Published: April 21st 2012April 21st 2012
Once arriving at Zhaoxing I put my backpack in my room and had a look around this large Dong minority village which contains 5 drum towers as well as numerous wooden bridges. It has a wonderful setting at the base of a valley surrounded by many farming terraces. It has quite a few hotels located in the traditional three storey wooden buildings but surprisingly few tourists. Whilst I was in town I only saw a handful of foreign tourists and only small groups of Chinese tourists. There were also quite a few tourist restaurants as well as a lot of local eateries all selling good food. The tourist side of things was kept very low key and the locals just went about their business as if we weren't there. The other thing I liked about the town was it was big enough to have most things you need but still had a very traditional feel with very little building going on compared to every other town in China I have stayed in or passed through.Besides farming the town seems to specialise in textiles, where they dye the material black, hang it out to dry and then pound it over and over
with a mallet. All these things added up to make it my favourite place I have visited in China so far.
The first full day I was there the sun was out, so I caught a bus to the village of Tang An at the top of the valley with a great view looking down to Zhaoxing. I took a few photos of the town before heading down the terraces along the small farmers tracks. After a little while I came across a small road and walked with some locals to their village. I bought a drink from a small shop just as some kids were coming out of school for their lunch break, so I thought it would be a great idea to get out my frisbee and have some fun. It was obvious that they had never seen one before and before long we had about 30 kids watching me and a young girl throw it to each other. The party ended about 5 minutes later when the girl through a bad one right into a truck's side mirror, shattering it. Everyone went quiet and about a minute later the owner of the truck came out and
I asked how much to pay for the damage. I had about 50 onlookers now. The owner said it would cost $16, so I gave him $10 and he seemed okay with it. I hope he didn't ask the young girl for any money considering it was my fault for pulling out the frisbee in the first place. After the drama I continued my walk down the terraces back towards town, but it was pretty tough finding a direct track so I crossed a river and then headed up to the main road on the other side. I walked the last couple of kms mainly along the road and then went back to my room for a well earned rest. In the late afternoon I headed up to the high school overlooking the town and found myself in a pick up game of basketball where I had my old arse kicked by some young men. The following day I just took some short walks around town and headed up to the high school just after lunch to see if could have a few shots again. After about 15 minutes I got bored so I pulled out the frisbee again and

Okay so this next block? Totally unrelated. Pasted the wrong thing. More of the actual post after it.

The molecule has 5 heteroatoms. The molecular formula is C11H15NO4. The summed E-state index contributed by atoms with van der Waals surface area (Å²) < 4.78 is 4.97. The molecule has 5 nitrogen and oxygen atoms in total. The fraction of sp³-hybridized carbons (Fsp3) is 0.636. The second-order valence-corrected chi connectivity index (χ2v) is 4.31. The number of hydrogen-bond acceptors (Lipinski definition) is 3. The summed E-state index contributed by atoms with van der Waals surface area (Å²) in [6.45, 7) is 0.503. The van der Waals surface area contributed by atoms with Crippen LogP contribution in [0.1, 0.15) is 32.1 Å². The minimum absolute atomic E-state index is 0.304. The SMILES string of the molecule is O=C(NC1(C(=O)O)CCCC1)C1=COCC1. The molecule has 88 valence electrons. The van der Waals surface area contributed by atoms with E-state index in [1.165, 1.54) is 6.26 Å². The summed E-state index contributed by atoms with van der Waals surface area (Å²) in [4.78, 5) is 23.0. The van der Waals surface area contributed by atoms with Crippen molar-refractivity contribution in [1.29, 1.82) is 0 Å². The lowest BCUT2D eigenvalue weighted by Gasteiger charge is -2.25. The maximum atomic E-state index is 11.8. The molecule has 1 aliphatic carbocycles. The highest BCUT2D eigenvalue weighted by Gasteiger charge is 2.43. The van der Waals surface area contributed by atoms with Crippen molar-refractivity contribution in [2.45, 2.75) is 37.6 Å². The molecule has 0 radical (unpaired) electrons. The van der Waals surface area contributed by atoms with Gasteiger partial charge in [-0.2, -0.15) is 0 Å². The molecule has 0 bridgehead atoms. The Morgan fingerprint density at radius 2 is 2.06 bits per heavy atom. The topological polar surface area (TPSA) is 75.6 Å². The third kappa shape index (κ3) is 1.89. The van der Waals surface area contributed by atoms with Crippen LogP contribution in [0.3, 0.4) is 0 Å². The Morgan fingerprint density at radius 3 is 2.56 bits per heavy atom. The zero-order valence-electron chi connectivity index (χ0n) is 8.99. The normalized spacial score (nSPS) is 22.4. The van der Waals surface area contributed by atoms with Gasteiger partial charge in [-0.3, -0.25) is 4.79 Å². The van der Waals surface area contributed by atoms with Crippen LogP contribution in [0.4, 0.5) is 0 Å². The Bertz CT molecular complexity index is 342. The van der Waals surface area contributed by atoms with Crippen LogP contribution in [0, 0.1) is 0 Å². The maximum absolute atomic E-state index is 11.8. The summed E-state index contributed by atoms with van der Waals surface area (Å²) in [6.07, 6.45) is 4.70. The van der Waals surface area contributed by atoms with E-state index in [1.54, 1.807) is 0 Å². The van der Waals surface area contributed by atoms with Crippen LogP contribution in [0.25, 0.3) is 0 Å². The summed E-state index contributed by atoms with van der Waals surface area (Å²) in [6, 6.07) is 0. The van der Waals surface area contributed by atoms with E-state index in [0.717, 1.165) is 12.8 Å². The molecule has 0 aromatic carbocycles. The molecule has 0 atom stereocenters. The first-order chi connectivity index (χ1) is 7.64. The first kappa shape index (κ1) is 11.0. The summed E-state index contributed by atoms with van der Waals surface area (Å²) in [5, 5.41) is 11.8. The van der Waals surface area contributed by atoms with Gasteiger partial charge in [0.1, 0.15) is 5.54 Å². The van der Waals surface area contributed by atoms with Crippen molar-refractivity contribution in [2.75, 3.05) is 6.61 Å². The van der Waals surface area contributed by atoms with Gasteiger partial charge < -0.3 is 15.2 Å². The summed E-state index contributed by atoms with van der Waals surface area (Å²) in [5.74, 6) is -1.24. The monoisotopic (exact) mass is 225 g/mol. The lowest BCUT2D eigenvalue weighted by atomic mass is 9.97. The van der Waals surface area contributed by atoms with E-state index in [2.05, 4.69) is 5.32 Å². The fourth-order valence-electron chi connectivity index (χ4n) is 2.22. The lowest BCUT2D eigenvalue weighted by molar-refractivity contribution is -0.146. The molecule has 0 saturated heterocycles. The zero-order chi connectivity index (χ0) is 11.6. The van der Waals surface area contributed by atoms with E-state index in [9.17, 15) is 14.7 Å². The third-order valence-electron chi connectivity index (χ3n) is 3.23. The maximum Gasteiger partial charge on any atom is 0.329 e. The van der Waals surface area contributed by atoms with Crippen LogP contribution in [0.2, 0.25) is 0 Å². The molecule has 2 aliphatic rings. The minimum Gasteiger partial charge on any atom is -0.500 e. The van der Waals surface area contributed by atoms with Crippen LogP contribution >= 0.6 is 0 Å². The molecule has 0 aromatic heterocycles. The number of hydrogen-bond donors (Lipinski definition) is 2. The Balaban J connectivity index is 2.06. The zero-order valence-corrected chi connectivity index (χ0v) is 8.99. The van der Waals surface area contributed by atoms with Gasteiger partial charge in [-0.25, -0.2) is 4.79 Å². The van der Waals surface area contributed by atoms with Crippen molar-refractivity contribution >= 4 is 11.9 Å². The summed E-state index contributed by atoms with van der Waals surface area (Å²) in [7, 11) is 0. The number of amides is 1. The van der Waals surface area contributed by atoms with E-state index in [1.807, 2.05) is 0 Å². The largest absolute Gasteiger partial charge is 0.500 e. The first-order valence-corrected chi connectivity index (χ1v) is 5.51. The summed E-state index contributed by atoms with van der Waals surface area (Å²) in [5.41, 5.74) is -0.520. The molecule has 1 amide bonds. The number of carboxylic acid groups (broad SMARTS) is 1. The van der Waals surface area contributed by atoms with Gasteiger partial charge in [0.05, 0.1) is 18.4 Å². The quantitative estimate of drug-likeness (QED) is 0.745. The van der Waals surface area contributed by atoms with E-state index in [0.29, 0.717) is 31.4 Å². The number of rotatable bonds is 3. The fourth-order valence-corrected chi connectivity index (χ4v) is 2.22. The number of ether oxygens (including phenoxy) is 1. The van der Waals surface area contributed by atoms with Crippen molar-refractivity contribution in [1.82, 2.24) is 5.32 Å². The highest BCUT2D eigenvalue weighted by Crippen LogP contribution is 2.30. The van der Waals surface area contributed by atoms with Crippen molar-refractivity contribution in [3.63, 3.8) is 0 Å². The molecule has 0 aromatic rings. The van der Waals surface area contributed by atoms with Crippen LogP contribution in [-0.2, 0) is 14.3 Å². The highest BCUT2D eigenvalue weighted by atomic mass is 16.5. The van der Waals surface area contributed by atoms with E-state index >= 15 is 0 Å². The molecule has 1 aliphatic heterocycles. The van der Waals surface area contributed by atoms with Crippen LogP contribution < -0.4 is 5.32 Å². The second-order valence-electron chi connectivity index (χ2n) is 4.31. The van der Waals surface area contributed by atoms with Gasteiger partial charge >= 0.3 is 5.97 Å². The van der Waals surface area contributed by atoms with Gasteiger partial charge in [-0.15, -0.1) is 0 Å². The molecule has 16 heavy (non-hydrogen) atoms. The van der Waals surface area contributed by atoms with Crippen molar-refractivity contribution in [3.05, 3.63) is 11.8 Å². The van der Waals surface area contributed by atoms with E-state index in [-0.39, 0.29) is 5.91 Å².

had about 20 students and teachers flicking it around having a great time.
The next morning it was a pretty dull and dreary day so I made a decision that I would catch the bus out of town and head to Congjiang, where there was a small town called Basha just up the road from there that I wanted to visit. I hopped on the bus at 12 noon and we left about 15 minutes later, only to stop about 500 metres out of town so the driver and me could take a couple more photos of Zhaoxing. We then hopped back in the bus and about 5 kms later we stopped at a very ugly looking village where the driver had some lunch. We finally got back on the road and about an hour after the official departure time from Zhaoxing we had covered a total of 10 kms. The road was pretty bad for a while before we got onto a better one and it surprised me that we arrived an hour and a half later in Congjiang ahead of schedule. I couldn't be bothered looking for a cheap hotel so I just paid $16 for a
good room next to the bus station.